Computational modeling of graphene nanopore for using in DNA sequencing devices
R Abadi and M Izadifar and M Sepahi and N Alajlan and T Rabczuk, PHYSICA E-LOW-DIMENSIONAL SYSTEMS & NANOSTRUCTURES, 103, 403-416 (2018).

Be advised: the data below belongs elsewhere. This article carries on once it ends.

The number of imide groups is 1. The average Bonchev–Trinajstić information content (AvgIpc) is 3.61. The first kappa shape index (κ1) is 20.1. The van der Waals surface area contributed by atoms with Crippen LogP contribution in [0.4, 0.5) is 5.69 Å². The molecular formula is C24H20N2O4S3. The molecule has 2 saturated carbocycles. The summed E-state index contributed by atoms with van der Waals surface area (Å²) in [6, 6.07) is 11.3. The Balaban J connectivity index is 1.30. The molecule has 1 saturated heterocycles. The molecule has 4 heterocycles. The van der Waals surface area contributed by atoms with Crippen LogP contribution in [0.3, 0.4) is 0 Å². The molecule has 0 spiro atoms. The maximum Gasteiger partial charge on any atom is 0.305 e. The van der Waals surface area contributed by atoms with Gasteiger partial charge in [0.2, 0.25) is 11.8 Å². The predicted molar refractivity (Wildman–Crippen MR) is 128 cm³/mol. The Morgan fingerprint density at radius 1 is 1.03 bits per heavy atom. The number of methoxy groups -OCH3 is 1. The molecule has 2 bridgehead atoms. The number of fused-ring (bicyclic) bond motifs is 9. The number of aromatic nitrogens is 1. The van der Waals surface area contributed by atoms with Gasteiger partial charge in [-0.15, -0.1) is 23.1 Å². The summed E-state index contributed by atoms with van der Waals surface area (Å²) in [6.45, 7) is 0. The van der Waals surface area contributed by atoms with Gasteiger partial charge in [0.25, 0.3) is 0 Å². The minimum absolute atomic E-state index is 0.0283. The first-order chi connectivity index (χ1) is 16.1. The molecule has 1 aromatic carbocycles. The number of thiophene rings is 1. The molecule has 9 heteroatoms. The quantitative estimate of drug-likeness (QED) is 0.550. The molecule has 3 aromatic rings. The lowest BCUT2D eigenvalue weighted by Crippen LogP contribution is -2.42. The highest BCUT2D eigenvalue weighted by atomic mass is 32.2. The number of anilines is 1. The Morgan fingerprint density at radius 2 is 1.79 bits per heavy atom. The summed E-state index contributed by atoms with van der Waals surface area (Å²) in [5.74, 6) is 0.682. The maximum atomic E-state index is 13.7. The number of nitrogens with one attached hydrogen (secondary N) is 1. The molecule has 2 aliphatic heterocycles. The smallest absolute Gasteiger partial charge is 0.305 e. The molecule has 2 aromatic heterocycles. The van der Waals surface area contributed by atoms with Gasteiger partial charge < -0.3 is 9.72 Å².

Graphene is a promising material for nanopore-sequencing DNA technology. In the current study, we have utilized molecular dynamic simulation in order to fabricate nanopores in the four divergent locations with different properties in a single-layer graphene nanosheet by using clusters bombardment. Ten different kinetic energies have been applied to three different diameters of SiC, Si and diamond clusters to fabricate nanopores. Image processing technology has also been applied to compute the exact area of regular and irregular drilled nanopores. The obtained results suggest that the desired size and qualities of nanopore can be achieved by controlling the type, diameter and the energy of the clusters. We have observed that the average area of nanopores increases by rising the kinetic energy in the most of cases. Moreover, the properties of the incident location can highly affect the area size and quality of the nanopores. The largest area size of the nanopores has been obtained when the incident location is placed in the center of the grains, while the smallest area of nanopores have been observed when the incident point is placed on the grain boundaries junction. Among all three types of clusters, the impact of the diamond cluster with diameter of 2 nm fabricates the most suitable nanopores. Therefore, we have used the diamond cluster to investigate the effect of straining the nanosheet on the topography of nanopores. We applied 3% and 5% of tensile and compressive strain to the graphene nanosheet. Under tensile strains we found that increasing the external tensile strain on the nanosheet fabricates larger nanopores with smoother edges. On the other hand, applying external compressive strains leads to nanopores with more irregular topography.
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